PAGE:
Please Don’t Bring Me Flowers

This was one of a series of nine articles for print publication that I researched and wrote for Crossroads for Women/Carrefour des Femmes. The subject was an emotional one…Family Violence.

Please Don’t Bring me Flowers…
©Deborah Carr

My dear Valentine:

This Valentine’s Day, please don’t tell me you love me with flowers and chocolates, or even a sappy card, just so you can brag to your friends that you earned brownie points.  I’d rather have your undivided attention, just for an evening.  It will cost you nothing but your time.

And don’t bother buying me that last-minute guilt present or making empty promises you cannot keep.  I’m smarter than that and my heart needs to be warmed more than once or twice a year.

Instead, love me in small ways; love me in the every day things you do and with the words you say.  Love me with a look, a touch, a gesture, a squeeze of my hand.

Love me today, like there may not be tomorrow.

Love me by encouraging me to be the best I can be, by understanding my need to be valued by you.

Love me by treating me as an equal, not a subordinate, or even a possession.

Love me by being pleased with my successes, not threatened.  Love me by consciously choosing to speak a compliment rather than voice an insult.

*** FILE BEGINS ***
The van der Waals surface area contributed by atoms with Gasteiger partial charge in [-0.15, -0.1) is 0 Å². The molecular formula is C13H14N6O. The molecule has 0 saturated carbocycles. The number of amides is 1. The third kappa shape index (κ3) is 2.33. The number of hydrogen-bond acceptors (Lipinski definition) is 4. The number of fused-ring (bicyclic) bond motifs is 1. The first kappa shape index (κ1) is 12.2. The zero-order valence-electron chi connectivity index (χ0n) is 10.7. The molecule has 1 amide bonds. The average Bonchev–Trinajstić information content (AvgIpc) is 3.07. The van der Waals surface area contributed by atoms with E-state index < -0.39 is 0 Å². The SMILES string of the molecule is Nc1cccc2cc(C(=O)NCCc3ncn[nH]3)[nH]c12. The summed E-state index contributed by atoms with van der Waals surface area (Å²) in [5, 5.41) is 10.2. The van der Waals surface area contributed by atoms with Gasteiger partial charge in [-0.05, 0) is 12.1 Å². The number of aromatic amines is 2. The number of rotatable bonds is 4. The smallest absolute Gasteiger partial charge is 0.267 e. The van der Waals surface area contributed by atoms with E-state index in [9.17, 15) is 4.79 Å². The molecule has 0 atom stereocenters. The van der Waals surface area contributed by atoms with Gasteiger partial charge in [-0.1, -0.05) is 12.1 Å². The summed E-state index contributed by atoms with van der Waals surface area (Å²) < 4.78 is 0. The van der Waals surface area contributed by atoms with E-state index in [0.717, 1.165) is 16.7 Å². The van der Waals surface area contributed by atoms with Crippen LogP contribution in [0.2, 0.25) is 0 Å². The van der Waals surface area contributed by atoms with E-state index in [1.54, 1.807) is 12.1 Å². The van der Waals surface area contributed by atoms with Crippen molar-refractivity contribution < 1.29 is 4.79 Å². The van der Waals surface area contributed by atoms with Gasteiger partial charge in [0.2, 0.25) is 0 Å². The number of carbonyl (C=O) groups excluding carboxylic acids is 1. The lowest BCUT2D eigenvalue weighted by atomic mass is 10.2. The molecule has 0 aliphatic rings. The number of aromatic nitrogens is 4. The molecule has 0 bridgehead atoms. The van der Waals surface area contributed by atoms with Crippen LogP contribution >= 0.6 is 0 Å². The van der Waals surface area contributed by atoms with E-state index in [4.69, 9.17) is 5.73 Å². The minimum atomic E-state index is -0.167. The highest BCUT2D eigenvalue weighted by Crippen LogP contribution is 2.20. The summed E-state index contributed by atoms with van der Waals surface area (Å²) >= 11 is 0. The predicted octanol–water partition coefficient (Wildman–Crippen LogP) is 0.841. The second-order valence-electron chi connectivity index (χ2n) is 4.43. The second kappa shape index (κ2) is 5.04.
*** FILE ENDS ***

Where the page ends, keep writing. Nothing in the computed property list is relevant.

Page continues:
Love me by not criticizing my ways just to make you feel superior, but by offering constructive advice in a genuine spirit of support.  Love me even during our  disagreements by respecting that we both have valuable opinions, even if they differ.

Recognize that your callous words can cut me to the core; so choose them wisely – you can’t take them back once they’re spoken.  Realize that over time, hurtful actions can scrape away at my self-esteem and confidence in a manner that is difficult to heal.

Love me in the small things of every day, like scraping the frost from my car windows in the morning, or vacuuming the house, unasked.  Love me by cleaning the toilet or changing the empty toilet paper roll, or picking up your dirty laundry.  Love me by offering to scrub my back in the tub, or making supper on Friday night, or bringing home a movie you know I would like.

Understand that when your daily actions show you are considerate of my feelings, it is easier for me to be considerate of yours.

These aren’t the wise signs of love that little girls are taught.  When I was young, no one told me that love wasn’t the raw passion and brilliant romance that I saw in movies.

I had to learn by experience that love waxes and wanes, rises and falls, and then evens out into a breadcrumb trail of small, everyday things that guide us in and out of dark places and around obstacles and through challenges…and finally – just maybe – lead us to the top of the mountain where we can see clearly where we’ve been and where we are going.  Where suddenly, we know we didn’t get there alone; we had help.

That’s love.  And that’s what I really want this Valentine’s Day.

Just breadcrumbs.

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